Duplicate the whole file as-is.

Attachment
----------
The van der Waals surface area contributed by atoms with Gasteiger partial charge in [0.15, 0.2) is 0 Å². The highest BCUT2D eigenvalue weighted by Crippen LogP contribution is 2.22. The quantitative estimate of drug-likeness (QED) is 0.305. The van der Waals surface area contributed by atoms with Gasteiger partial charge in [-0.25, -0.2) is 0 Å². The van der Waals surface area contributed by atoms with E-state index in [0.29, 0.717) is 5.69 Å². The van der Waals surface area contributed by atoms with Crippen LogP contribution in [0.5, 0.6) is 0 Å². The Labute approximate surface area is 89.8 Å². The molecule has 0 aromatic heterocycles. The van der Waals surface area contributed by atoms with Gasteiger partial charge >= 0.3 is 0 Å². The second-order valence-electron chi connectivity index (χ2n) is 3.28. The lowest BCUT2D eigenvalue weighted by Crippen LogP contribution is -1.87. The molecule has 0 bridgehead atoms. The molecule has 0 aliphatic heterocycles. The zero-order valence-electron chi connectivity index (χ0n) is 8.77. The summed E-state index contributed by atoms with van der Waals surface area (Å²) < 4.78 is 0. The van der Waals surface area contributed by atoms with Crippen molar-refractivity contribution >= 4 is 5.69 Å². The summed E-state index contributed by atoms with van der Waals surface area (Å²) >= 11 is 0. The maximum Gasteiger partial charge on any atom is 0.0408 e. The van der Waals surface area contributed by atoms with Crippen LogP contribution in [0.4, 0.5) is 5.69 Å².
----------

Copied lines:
The van der Waals surface area contributed by atoms with Gasteiger partial charge in [0.15, 0.2) is 0 Å². The highest BCUT2D eigenvalue weighted by Crippen LogP contribution is 2.22. The quantitative estimate of drug-likeness (QED) is 0.305. The van der Waals surface area contributed by atoms with Gasteiger partial charge in [-0.25, -0.2) is 0 Å². The van der Waals surface area contributed by atoms with E-state index in [0.29, 0.717) is 5.69 Å². The van der Waals surface area contributed by atoms with Crippen LogP contribution in [0.5, 0.6) is 0 Å². The Labute approximate surface area is 89.8 Å². The molecule has 0 aromatic heterocycles. The van der Waals surface area contributed by atoms with Gasteiger partial charge >= 0.3 is 0 Å². The second-order valence-electron chi connectivity index (χ2n) is 3.28. The lowest BCUT2D eigenvalue weighted by Crippen LogP contribution is -1.87. The molecule has 0 bridgehead atoms. The molecule has 0 aliphatic heterocycles. The zero-order valence-electron chi connectivity index (χ0n) is 8.77. The summed E-state index contributed by atoms with van der Waals surface area (Å²) < 4.78 is 0. The van der Waals surface area contributed by atoms with Crippen molar-refractivity contribution >= 4 is 5.69 Å². The summed E-state index contributed by atoms with van der Waals surface area (Å²) >= 11 is 0. The maximum Gasteiger partial charge on any atom is 0.0408 e. The van der Waals surface area contributed by atoms with Crippen LogP contribution in [0.4, 0.5) is 5.69 Å².